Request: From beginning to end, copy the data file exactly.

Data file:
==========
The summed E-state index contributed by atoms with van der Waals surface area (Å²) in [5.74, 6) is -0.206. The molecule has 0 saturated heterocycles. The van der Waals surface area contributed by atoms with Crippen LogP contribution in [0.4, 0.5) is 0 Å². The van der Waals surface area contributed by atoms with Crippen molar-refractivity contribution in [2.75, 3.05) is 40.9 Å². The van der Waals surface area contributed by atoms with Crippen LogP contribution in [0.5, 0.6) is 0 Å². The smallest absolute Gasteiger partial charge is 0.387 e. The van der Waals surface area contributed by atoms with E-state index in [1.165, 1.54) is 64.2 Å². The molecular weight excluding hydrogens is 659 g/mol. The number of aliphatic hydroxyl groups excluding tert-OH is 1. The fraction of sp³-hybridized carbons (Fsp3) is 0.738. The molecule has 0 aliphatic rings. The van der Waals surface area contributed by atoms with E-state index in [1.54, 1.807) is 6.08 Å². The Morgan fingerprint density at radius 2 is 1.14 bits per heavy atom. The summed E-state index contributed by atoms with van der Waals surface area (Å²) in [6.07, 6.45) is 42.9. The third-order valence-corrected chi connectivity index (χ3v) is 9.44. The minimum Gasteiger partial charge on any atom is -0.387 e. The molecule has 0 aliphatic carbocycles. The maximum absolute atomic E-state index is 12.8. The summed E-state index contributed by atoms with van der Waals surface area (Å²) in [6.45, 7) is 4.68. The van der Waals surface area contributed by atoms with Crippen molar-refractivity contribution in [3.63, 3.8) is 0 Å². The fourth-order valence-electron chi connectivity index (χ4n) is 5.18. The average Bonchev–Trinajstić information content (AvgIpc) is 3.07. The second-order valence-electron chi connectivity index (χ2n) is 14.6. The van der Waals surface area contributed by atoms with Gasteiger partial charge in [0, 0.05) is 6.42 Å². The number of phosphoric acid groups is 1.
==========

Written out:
The summed E-state index contributed by atoms with van der Waals surface area (Å²) in [5.74, 6) is -0.206. The molecule has 0 saturated heterocycles. The van der Waals surface area contributed by atoms with Crippen LogP contribution in [0.4, 0.5) is 0 Å². The van der Waals surface area contributed by atoms with Crippen molar-refractivity contribution in [2.75, 3.05) is 40.9 Å². The van der Waals surface area contributed by atoms with Crippen LogP contribution in [0.5, 0.6) is 0 Å². The smallest absolute Gasteiger partial charge is 0.387 e. The van der Waals surface area contributed by atoms with E-state index in [1.165, 1.54) is 64.2 Å². The molecular weight excluding hydrogens is 659 g/mol. The number of aliphatic hydroxyl groups excluding tert-OH is 1. The fraction of sp³-hybridized carbons (Fsp3) is 0.738. The molecule has 0 aliphatic rings. The van der Waals surface area contributed by atoms with E-state index in [1.54, 1.807) is 6.08 Å². The Morgan fingerprint density at radius 2 is 1.14 bits per heavy atom. The summed E-state index contributed by atoms with van der Waals surface area (Å²) in [6.07, 6.45) is 42.9. The third-order valence-corrected chi connectivity index (χ3v) is 9.44. The minimum Gasteiger partial charge on any atom is -0.387 e. The molecule has 0 aliphatic carbocycles. The maximum absolute atomic E-state index is 12.8. The summed E-state index contributed by atoms with van der Waals surface area (Å²) in [6.45, 7) is 4.68. The van der Waals surface area contributed by atoms with Crippen molar-refractivity contribution in [3.63, 3.8) is 0 Å². The fourth-order valence-electron chi connectivity index (χ4n) is 5.18. The average Bonchev–Trinajstić information content (AvgIpc) is 3.07. The second-order valence-electron chi connectivity index (χ2n) is 14.6. The van der Waals surface area contributed by atoms with Gasteiger partial charge in [0, 0.05) is 6.42 Å². The number of phosphoric acid groups is 1.